• With feta cheese, a little goes a long way, so you probably don't need to worry about using low fat varieties (plus, research suggests people who eat full fat dairy are thinner than those who eat reduced fat products!)

  • Lycopene, the chemical in tomatoes that makes them red (and healthy), is fat soluble. This means eating tomatoes with a fat — say, avocado or olive oil?improves the body's ability to absorb the lycopene. Don't hesitate to include some healthy fats in this dish to get the most health benefits from the tomatoes!

  • If you are cooking with wine, be aware that the amount of alcohol that evaporates could be much less than you think. In fact, researchers found that anywhere between 4 and 49 percent of the alcohol in a dish might remain depending on the cooking method, length of cooking, etc. If you're concerned about the amount of alcohol you're consuming, keep an eye on how much wine is going into your dish!

  • get more health tips

Price Tips

  • Pine nuts are pretty expensive. If you're on a budget, you might try substituting other nuts or seeds, such as walnuts or sunflower seeds.

  • Most dairy products stay good well past their sell-by date. Instead of throwing out perfectly safe food that is just a few days or maybe even a week or two old, make sure the product smells fine, has a normal texture, and doesn't taste funny. Sniff testing isn't exactly rocket science and it can keep you from wasting food (and money).

Cooking Tips

  • When buying wine for cooking, it is certainly not a bad idea to buy a wine you would enjoy drinking (some wine for the dish, some wine for the chef?) But if your favorite wines cost a small fortune, save them for drinking and purchase a cheaper?though still good quality!?wine for cooking. Just don't buy "cooking wine" with added salt, food coloring, etc.

  • Here's a trick for peeling garlic quickly. Put the garlic clove on your cutting board. Take a knife with a thick blade and place the blade flat across the garlic clove (the clove should be closer to the handle than the middle of the blade). Whack down on the flat side of the blade with your free hand to smoosh the garlic a bit. Done correctly, the skin will peel right off.

  • If you're using olive oil to cook at high temperatures, make sure that the olive oil you're using has a high smoke point because heating an oil past its smoke point can ruin the flavor and even release harmful compounds into your dish. Many people recommend saving extra-virgin olive oil for cold dishes or for adding the finishing touch to a warm dish. You could also use canola oil, coconut oil, or another good high-temperature oil to be on the safe side.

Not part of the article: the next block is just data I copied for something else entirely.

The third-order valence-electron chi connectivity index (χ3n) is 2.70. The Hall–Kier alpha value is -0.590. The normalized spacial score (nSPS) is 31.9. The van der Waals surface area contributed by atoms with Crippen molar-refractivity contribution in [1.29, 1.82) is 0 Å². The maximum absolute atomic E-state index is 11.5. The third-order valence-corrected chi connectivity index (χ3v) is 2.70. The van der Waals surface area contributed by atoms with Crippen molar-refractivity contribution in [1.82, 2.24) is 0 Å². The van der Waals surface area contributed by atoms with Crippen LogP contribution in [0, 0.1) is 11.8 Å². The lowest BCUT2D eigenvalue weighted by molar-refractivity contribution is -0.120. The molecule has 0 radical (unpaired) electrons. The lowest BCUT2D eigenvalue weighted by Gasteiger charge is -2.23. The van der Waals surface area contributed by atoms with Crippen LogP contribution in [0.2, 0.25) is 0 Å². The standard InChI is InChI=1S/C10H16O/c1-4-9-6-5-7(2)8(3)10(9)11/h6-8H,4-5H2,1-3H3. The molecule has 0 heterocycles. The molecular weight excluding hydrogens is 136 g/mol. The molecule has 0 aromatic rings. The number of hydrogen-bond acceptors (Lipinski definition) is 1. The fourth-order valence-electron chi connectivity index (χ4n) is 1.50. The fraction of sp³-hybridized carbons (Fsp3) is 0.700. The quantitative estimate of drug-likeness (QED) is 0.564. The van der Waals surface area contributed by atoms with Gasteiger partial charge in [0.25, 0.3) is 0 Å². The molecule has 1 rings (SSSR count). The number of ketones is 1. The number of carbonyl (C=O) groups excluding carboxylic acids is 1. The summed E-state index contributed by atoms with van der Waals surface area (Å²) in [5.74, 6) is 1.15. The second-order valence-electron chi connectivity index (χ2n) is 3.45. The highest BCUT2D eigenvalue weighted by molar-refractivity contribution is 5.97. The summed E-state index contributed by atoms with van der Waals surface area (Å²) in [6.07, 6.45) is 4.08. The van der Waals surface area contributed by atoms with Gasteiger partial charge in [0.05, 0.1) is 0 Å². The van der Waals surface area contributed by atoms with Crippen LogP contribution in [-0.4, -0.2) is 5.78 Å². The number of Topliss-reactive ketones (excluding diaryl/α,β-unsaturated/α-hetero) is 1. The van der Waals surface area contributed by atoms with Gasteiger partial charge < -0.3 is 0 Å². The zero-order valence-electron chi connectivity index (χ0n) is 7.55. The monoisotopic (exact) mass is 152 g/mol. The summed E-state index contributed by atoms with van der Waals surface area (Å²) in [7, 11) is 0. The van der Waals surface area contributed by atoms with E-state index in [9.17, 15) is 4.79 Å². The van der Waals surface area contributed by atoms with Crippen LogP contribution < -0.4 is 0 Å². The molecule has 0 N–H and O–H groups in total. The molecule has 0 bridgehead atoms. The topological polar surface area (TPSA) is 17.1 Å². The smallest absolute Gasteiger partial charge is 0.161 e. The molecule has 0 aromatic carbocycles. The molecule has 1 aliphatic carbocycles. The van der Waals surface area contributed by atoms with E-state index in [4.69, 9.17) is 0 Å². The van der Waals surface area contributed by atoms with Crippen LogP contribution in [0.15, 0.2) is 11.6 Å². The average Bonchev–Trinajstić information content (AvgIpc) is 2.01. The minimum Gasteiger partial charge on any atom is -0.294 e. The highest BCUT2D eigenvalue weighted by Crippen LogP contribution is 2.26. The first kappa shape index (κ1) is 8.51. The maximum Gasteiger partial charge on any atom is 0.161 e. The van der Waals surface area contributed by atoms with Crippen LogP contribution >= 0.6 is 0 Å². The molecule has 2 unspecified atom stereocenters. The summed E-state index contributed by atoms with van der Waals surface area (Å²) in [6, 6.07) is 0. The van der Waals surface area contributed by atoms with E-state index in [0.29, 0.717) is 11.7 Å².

• Just a head's up: tomatoes shouldn't be refrigerated! They will lose their flavor and probably get mushy too. For more on selecting and storing tomatoes and other vegetables, check out the academy.

  • get more cooking tips

Green Tips

  • Tomatoes, especially cherry tomatoes, should be bought organic when possible. Moreover, buying tomatoes from your local farmers' market when they are in season is going to make your dish much, much tastier, not to mention more eco-friendly. In fact, we recommend using canned — or better yet, jarred?tomato products when tomatoes aren't in season instead of buying imported or greenhouse-grown tomatoes.

Disclaimer

Nutritional Information

Quickview
477 Calories
32g Protein
16g Total Fat
42g Carbs
27% Health Score
Limit These
Calories
477
24%

Fat
16g
26%

  Saturated Fat
6g
40%

Carbohydrates
42g
14%

  Sugar
3g
4%

Cholesterol
316mg
105%

Sodium
1268mg
55%

Alcohol
3g
17%

Get Enough Of These
Protein
32g
66%

Manganese
2mg
134%

Selenium
59µg
85%

Phosphorus
502mg
50%

Calcium
394mg
39%

Magnesium
135mg
34%

Zinc
4mg
31%

Copper
0.55mg
27%

Iron
4mg
26%

Vitamin B6
0.51mg
25%

Vitamin B12
1µg
24%

Vitamin K
23µg
23%

Vitamin B2
0.36mg
21%

Vitamin E
3mg
20%

Vitamin C
15mg
19%

Vitamin B3
3mg
18%

Fiber
4g
18%

Vitamin B1
0.26mg
18%

Vitamin A
799IU
16%

Potassium
486mg
14%

Vitamin B5
1mg
12%

Folate
44µg
11%

covered percent of daily need